Host-microbiota interactions and adaptive immunity

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Abstract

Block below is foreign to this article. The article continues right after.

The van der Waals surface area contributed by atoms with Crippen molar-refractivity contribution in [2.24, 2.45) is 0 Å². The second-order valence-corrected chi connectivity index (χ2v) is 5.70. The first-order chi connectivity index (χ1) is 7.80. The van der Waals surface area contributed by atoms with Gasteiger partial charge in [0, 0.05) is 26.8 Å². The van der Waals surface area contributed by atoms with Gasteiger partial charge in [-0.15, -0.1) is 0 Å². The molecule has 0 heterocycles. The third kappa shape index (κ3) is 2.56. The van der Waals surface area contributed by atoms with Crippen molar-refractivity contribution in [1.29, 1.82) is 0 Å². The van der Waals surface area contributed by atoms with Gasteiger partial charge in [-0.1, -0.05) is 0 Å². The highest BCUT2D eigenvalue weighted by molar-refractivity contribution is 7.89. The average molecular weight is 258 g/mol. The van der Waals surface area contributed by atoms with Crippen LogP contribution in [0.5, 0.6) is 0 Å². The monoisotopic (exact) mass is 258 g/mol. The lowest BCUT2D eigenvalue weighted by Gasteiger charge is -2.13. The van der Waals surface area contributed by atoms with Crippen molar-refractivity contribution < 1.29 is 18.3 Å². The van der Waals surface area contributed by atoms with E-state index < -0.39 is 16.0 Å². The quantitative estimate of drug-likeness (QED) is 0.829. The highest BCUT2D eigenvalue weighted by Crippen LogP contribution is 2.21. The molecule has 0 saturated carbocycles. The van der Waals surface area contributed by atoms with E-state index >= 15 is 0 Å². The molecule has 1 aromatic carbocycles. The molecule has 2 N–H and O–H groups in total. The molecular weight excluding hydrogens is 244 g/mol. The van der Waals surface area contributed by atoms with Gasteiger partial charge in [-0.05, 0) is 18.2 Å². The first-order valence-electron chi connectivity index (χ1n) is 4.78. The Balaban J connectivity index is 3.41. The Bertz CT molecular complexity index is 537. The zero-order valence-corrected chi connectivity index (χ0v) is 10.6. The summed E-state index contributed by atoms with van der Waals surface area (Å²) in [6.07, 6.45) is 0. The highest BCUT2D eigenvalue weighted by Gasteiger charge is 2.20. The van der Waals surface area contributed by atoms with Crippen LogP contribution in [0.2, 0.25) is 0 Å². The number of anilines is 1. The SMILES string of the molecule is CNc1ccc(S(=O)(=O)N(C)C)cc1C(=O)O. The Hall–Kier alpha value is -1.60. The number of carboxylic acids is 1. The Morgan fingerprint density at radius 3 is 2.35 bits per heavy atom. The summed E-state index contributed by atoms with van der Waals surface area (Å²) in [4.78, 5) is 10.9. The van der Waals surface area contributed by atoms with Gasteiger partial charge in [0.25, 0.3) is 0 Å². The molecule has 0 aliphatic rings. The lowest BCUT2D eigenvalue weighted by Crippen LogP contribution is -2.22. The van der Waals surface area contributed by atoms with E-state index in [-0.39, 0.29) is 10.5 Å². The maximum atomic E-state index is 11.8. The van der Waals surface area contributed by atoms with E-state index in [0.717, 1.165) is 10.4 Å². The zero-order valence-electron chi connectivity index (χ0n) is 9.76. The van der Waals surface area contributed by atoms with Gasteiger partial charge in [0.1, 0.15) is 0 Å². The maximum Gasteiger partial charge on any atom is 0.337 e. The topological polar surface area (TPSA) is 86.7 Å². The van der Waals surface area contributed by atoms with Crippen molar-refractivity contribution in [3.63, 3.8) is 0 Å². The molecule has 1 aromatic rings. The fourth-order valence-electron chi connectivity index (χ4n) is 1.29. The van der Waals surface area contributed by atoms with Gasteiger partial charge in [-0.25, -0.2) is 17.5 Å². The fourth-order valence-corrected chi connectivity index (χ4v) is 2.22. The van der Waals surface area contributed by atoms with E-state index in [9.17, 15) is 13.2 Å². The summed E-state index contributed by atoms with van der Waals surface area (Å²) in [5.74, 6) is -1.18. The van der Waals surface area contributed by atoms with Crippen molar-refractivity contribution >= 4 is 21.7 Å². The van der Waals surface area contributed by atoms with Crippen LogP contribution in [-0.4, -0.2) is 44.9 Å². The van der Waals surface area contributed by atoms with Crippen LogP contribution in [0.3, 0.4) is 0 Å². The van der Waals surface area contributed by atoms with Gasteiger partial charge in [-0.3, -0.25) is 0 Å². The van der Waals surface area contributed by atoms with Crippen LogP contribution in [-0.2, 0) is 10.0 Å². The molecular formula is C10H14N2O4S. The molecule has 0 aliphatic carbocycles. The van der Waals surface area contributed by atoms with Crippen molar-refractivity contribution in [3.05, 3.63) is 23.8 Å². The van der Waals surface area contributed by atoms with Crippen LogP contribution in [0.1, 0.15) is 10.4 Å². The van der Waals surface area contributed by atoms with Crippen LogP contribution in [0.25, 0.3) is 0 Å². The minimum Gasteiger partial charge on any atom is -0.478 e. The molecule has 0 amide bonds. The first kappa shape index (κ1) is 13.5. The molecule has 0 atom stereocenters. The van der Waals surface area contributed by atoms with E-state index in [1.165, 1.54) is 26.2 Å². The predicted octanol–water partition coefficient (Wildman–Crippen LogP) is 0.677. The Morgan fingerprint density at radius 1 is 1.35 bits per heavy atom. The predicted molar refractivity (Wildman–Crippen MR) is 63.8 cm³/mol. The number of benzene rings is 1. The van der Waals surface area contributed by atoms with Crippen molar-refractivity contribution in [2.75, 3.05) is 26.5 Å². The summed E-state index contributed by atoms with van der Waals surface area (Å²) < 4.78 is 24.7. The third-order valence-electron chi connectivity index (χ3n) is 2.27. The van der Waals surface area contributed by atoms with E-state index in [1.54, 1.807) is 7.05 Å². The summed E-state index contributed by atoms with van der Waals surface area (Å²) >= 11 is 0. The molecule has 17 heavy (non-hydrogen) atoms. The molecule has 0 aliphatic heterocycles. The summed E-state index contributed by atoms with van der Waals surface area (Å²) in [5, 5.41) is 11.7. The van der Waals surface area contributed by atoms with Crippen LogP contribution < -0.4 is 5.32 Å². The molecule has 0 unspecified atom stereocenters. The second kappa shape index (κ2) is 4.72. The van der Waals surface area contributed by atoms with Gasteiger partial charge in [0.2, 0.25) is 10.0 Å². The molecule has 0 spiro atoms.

All mucosal surfaces are colonized with a vast number of microbes, which are essential for stimulating and regulating the immune system. While intrinsic and innate mechanisms exist to promote a strong barrier between the microbiota and the host to ensure compartmentalization, the microbiota is also able to induce robust adaptive immunity. In this review, we discuss the interplay between the microbiota and the adaptive immune system, with a focus on the induction of mucosal and systemic antibody responses and newly defined roles of maternal antibodies. We also highlight recent studies that aim to decipher microbial antigen-specificity of the T-cell compartment.

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